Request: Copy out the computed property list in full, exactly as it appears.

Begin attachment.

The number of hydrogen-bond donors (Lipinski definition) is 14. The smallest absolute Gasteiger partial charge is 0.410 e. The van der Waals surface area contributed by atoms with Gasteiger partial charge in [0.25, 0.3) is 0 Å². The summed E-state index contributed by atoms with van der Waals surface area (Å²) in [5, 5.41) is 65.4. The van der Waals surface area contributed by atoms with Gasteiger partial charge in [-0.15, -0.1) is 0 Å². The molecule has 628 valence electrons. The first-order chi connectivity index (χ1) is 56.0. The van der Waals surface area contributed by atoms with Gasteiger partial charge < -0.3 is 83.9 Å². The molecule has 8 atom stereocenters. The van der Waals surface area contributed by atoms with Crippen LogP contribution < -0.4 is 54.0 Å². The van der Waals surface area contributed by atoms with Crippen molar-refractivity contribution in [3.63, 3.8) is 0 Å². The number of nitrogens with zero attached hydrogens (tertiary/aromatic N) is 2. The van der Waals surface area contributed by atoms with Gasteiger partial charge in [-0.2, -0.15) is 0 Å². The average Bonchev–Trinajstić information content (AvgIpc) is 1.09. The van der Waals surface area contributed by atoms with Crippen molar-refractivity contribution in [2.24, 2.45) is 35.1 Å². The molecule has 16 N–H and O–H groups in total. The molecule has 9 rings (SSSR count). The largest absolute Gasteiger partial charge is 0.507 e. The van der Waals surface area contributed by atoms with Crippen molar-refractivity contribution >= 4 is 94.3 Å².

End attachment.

The number of hydrogen-bond donors (Lipinski definition) is 14. The smallest absolute Gasteiger partial charge is 0.410 e. The van der Waals surface area contributed by atoms with Gasteiger partial charge in [0.25, 0.3) is 0 Å². The summed E-state index contributed by atoms with van der Waals surface area (Å²) in [5, 5.41) is 65.4. The van der Waals surface area contributed by atoms with Gasteiger partial charge in [-0.15, -0.1) is 0 Å². The molecule has 628 valence electrons. The first-order chi connectivity index (χ1) is 56.0. The van der Waals surface area contributed by atoms with Gasteiger partial charge < -0.3 is 83.9 Å². The molecule has 8 atom stereocenters. The van der Waals surface area contributed by atoms with Crippen LogP contribution < -0.4 is 54.0 Å². The van der Waals surface area contributed by atoms with Crippen molar-refractivity contribution in [3.63, 3.8) is 0 Å². The number of nitrogens with zero attached hydrogens (tertiary/aromatic N) is 2. The van der Waals surface area contributed by atoms with Gasteiger partial charge in [-0.2, -0.15) is 0 Å². The average Bonchev–Trinajstić information content (AvgIpc) is 1.09. The van der Waals surface area contributed by atoms with Crippen molar-refractivity contribution in [2.24, 2.45) is 35.1 Å². The molecule has 16 N–H and O–H groups in total. The molecule has 9 rings (SSSR count). The largest absolute Gasteiger partial charge is 0.507 e. The van der Waals surface area contributed by atoms with Crippen molar-refractivity contribution >= 4 is 94.3 Å².